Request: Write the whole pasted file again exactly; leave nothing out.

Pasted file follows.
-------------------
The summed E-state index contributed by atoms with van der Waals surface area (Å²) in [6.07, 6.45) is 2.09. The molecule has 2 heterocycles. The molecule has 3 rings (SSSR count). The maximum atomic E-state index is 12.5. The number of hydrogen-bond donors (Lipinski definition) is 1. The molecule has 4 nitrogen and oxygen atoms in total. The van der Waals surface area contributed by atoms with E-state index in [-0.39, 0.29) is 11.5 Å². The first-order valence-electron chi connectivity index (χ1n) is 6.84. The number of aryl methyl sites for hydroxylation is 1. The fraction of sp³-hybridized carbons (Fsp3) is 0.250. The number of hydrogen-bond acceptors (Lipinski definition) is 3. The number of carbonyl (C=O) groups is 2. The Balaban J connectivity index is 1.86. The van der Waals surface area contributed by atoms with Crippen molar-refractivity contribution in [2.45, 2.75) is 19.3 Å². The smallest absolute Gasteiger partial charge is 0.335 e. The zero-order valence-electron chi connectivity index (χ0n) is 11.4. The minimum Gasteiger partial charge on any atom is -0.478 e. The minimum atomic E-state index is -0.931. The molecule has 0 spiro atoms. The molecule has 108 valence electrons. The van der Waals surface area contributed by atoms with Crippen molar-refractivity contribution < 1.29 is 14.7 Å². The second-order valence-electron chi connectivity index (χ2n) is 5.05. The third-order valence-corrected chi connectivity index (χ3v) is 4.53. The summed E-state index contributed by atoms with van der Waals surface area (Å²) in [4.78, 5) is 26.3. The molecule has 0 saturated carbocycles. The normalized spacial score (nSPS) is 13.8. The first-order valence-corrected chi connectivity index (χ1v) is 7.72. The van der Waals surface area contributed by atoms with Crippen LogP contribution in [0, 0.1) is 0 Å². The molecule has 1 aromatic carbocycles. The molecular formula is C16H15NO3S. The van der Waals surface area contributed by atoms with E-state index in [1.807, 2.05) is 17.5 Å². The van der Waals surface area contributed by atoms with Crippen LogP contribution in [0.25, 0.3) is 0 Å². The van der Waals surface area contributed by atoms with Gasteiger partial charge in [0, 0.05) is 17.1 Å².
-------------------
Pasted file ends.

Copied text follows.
The summed E-state index contributed by atoms with van der Waals surface area (Å²) in [6.07, 6.45) is 2.09. The molecule has 2 heterocycles. The molecule has 3 rings (SSSR count). The maximum atomic E-state index is 12.5. The number of hydrogen-bond donors (Lipinski definition) is 1. The molecule has 4 nitrogen and oxygen atoms in total. The van der Waals surface area contributed by atoms with E-state index in [-0.39, 0.29) is 11.5 Å². The first-order valence-electron chi connectivity index (χ1n) is 6.84. The number of aryl methyl sites for hydroxylation is 1. The fraction of sp³-hybridized carbons (Fsp3) is 0.250. The number of hydrogen-bond acceptors (Lipinski definition) is 3. The number of carbonyl (C=O) groups is 2. The Balaban J connectivity index is 1.86. The van der Waals surface area contributed by atoms with Crippen molar-refractivity contribution in [2.45, 2.75) is 19.3 Å². The smallest absolute Gasteiger partial charge is 0.335 e. The zero-order valence-electron chi connectivity index (χ0n) is 11.4. The minimum Gasteiger partial charge on any atom is -0.478 e. The minimum atomic E-state index is -0.931. The molecule has 0 spiro atoms. The molecule has 108 valence electrons. The van der Waals surface area contributed by atoms with Crippen molar-refractivity contribution < 1.29 is 14.7 Å². The second-order valence-electron chi connectivity index (χ2n) is 5.05. The third-order valence-corrected chi connectivity index (χ3v) is 4.53. The summed E-state index contributed by atoms with van der Waals surface area (Å²) in [4.78, 5) is 26.3. The molecule has 0 saturated carbocycles. The normalized spacial score (nSPS) is 13.8. The first-order valence-corrected chi connectivity index (χ1v) is 7.72. The van der Waals surface area contributed by atoms with Crippen LogP contribution in [0, 0.1) is 0 Å². The molecule has 1 aromatic carbocycles. The molecular formula is C16H15NO3S. The van der Waals surface area contributed by atoms with E-state index in [1.807, 2.05) is 17.5 Å². The van der Waals surface area contributed by atoms with Crippen LogP contribution in [0.25, 0.3) is 0 Å². The van der Waals surface area contributed by atoms with Gasteiger partial charge in [0, 0.05) is 17.1 Å².